Billionaire businessman, philanthropist and independent presidential candidate Ross Perot is dead at 89, CNBC has confirmed.
Perot, who ran for president in 1992 and 1996, died after a five-month battle with leukemia, said James Fuller, a representative for the Perot family.
“In business and in life, Ross was a man of integrity and action. A true American patriot and a man of rare vision, principle and deep compassion, he touched the lives of countless people through his unwavering support of the military and veterans and through his charitable endeavors,” Fuller said in a statement.
Perot is survived by his wife, Margot, his five children and 16 grandchildren.
Perot was an early tech entrepreneur. He started his career in sales at IBM, where he excelled. In 1962, he founded his first company, Electronic Data Systems, with just $1,000 in savings. More than two decades later, he launched information technology services provider Perot Systems, which was acquired in 2009 by Dell for $3.9 billion.
As a disruptive third-party candidate for president, Perot ran on a platform of fiscal responsibility and protectionism. He won nearly 19% of the vote in the 1992 race — by far the biggest slice of the electorate for a third-party candidate since Theodore Roosevelt’s Bull Moose Party in the 1912 election.
Perot stood out from the political crowd for his quirks as much as his business credentials and lack of experience in establishment politics. “I don’t have any experience in running up a $4 trillion debt. I don’t have any experience in gridlock government, where nobody takes responsibility for anything and everybody blames everybody else,” he said in a 1992 presidential debate. The shifting of U.S. jobs to Mexico created a “giant sucking sound,” he famously said during the campaign.
Perot participated in all three presidential debates in that election, and took a nontraditional campaign route by booking lengthy time slots on network television to lay out his political views.
He was “certainly the most influential political force in the late 20th century from outside the regular party system,” said Allan Lichtman, distinguished professor of history at American University.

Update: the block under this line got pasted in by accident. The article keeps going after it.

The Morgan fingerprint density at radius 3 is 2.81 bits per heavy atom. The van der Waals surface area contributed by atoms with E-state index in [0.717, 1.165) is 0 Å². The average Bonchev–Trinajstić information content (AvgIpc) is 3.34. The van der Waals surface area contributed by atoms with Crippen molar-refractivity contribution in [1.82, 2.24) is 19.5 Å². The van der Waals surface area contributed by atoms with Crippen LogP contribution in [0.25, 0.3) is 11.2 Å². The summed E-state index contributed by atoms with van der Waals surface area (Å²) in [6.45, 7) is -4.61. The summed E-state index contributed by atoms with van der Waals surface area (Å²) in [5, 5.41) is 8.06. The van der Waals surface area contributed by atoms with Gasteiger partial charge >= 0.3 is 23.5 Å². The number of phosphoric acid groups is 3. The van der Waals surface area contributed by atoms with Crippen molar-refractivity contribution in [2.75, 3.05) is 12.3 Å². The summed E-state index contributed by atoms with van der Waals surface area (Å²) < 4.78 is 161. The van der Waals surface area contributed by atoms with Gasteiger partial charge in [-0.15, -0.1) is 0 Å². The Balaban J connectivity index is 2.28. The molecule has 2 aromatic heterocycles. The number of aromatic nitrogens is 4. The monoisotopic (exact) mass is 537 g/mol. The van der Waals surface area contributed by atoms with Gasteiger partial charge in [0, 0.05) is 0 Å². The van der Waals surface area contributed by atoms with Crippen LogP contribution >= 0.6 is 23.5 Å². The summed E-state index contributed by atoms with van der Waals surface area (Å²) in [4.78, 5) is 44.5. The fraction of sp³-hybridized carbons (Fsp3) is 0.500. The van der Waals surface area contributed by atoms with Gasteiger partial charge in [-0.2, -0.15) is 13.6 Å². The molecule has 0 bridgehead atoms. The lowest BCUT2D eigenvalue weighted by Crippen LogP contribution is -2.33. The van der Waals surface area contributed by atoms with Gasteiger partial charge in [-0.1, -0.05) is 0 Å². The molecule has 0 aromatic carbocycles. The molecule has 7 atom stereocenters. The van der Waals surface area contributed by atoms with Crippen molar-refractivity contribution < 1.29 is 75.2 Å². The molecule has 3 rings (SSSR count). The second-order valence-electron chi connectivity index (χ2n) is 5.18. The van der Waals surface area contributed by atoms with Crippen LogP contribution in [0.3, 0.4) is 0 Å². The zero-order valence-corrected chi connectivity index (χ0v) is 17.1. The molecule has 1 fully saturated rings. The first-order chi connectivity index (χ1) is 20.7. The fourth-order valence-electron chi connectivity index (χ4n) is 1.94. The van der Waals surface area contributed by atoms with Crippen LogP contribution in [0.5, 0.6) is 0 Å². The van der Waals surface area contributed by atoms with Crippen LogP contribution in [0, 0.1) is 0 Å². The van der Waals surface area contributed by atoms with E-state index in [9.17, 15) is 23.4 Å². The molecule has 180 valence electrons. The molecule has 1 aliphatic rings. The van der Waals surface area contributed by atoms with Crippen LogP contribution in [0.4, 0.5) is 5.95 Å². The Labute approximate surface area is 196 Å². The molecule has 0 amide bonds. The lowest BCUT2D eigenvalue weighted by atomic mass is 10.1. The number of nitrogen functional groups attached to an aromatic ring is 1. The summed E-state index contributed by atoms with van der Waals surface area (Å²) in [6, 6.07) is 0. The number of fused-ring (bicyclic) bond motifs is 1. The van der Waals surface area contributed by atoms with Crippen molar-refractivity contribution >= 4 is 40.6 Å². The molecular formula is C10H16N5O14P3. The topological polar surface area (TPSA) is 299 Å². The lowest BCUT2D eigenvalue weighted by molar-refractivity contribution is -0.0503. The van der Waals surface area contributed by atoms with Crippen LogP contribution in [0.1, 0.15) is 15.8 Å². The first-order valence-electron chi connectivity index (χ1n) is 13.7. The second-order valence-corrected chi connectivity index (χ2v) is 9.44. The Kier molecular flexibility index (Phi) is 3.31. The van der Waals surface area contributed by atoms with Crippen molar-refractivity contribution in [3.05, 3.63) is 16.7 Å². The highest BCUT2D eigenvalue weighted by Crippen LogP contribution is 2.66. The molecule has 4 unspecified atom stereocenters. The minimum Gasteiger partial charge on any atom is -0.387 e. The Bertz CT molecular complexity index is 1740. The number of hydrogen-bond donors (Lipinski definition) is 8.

Lichtman told CNBC he had been tapped to write a biography of Perot, and Lichtman had agreed. But “quirky Ross Perot, just like he pulled out of the presidential race, he pulled out of the biography,” Lichtman said.
Perot was a veteran, and followed his service with a lifetime commitment to supporting U.S. veterans, especially during the Vietnam War. He was honored in 2009 by then-Veterans Affairs Secretary James Peake for his advocacy efforts.
Perot’s death led to an outpouring of warmth from figures in the political world.
Vice President Mike Pence tweeted that Perot was “a true patriot and a steadfast support of our military.”
Former President George W. Bush said in a statement to NBC News that “Texas and America have lost a strong patriot” in Perot.
“Ross Perot epitomized the entrepreneurial spirit and the American creed. He gave selflessly of his time and resources to help others in our community, across our country, and around the world. He loved the U.S. military and supported our service members and veterans. Most importantly, he loved his dear wife, children, and grandchildren. Laura and I send our heartfelt condolences to the entire Perot family as they celebrate a full life,” Bush said.
Former Vice President Al Gore said that he “always had the utmost respect for Ross Perot, for his patriotism, love of country, and extraordinary commitment to our veterans. I send my deepest condolences to his family and to everyone who loved and admired him.”
In his final interview with the Dallas News in 2016, Perot shrugged off a question about his legacy, saying “Aw, I don’t worry about that.”
His parting words in that interview, however, were well considered: “Texas born. Texas bred. When I die, I’ll be Texas dead. Ha!”
He died at his home in Dallas, in the company of his family.